some unnecessary expenditures did occur, including several hundred dollars for storage and freight costs that could have been avoided if we had anticipated the length of time it takes to line up a distributor.
In retrospect, we should have set a publication date that was six months (not three) after galley proofs went out. While reviewers and distributors will accept galleys three months prior to publication, six months is a better lead time for chains and their acceptance helps attract a distributor. Also, we should have been more aware of ancillary costs when deciding how many books to order. While the cost of each book diminishes significantly as the number ordered increases, the cost of freight, storage, and potentially unsold books increases.
From what I have heard about sales on self-published works, we beat the odds. Within four months of publication date, our sales allowed us to recoup our printing costs (but not freight, etc.) on an order of 3,000. Had we limited our initial run to 1,000, though, we would have made a profit sooner.
Finally, it would have been valuable to join PMA before the book was released rather than after. Besides the helpful articles, we would have been faster in taking advantage of PMA’s programs.
Roger Forsyth, Allcourt Publishing
Web site: www.blackflight.org
An Opportunity with Options
I started Keller Publishing as a ghostwriter of personal memoirs. Publishing consisted of making a few copies for friends and relatives.
Then Ron Groenke, a fellow Rotarian, gave a talk on how he had been making over 25% a year on his stock portfolio by selling “covered calls,” which are options you sell to someone else (unlike most people, Ron says you make money by selling options, not buying them). The buyer then has the right to purchase your stock at a price you set during a time period you set. A light went on. “Ron, my friend,” I said, “you’ve got a book!”
This would not be just for friends and relatives. This would be for the masses, the best-seller lists, fame and glory, and maybe even a review in The Wall Street Journal.
It took about eight months to put the book together. We decided to write it as a novel. Finally, with manuscript in hand, it was time to become the publisher. I remembered that I had bought 10 ISBNs from Bowker three years before and had used one for a memoir to make it look more impressive. So I selected the next one for this book, The Money Tree: Risk Free Options Trading. I produced camera-ready copy in Microsoft Word, printing it on my HP 2000C deskjet. Ron designed a two-color cover.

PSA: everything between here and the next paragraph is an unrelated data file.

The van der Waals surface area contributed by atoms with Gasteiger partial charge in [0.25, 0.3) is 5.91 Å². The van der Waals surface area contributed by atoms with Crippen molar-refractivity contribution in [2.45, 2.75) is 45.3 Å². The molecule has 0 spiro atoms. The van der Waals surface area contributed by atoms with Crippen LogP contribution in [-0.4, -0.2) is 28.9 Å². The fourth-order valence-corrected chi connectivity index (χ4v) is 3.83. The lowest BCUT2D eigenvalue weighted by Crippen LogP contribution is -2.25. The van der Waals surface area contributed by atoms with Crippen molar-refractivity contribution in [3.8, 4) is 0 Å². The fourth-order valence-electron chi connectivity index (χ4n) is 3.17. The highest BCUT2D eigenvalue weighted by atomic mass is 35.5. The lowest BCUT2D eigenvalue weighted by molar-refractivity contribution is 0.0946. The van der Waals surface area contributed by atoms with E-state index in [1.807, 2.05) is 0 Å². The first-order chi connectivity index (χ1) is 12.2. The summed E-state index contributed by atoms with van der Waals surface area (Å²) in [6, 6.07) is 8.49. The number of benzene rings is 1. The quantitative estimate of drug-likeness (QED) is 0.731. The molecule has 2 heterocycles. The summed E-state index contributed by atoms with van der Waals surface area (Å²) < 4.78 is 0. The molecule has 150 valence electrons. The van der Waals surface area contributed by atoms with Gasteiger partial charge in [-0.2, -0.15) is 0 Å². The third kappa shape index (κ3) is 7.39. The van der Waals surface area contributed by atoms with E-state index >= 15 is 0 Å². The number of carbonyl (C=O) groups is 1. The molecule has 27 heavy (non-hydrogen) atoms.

We checked the prices for different runs and decided on 2,500 copies at a cost of just under $1.25 per book (128 pages, paperback, 5_ x 8_). Typically, options books sell for over $20, some quite a bit over, but we decided on $19.95 because of our book’s size. We figured out that our breakeven point would be achieved if we could sell just 167 copies. To date, we have sold more than 500.
Of course, we made some marketing mistakes, but it’s more fun to talk about what we did right. Our first big coup was a feature story in the local paper. Almost overnight, we sold 100 copies. We lined up book-signings at the local Barnes & Noble and B. Dalton. Before the signings, we got on the local NBC and CBS affiliates as well as the local talk radio. This was surprisingly easy. And the bread-and-butter retailing channel has been local Rotary, Kiwanis, and investment clubs. When we can get before an audience, we typically sell to 30% of those attending.
Now we are gleefully making plans for the second printing.
Wade Keller, Keller Publishing
[subhead] Deciding How Many to Print
About 25 years ago, I was a consultant to the Lakota at the Standing Rock Reservation (North Dakota) on technical matters (computers and communications). I made some friends and kept in contact with them through the years. When my retirement approached, I decided to put together a series of stories as told from the Lakota point of view.
String of Beads Publications was organized in 1999 to write, illustrate, and publish Young Adult books on the drama of Native American history. The name comes from a statement attributed to Crazy Horse: “I thought again of the string of beads in my vision. There were bright beads and dull beads and plump beads and shriveled beads. There were beads that glowed with life and dark beads that ate the light.” And ourinitial release, Crazy Horse Chronicles, is an illustrated trilogy on the life of Crazy Horse and Black Robe Woman based on actual events and real people with a fictional storyline.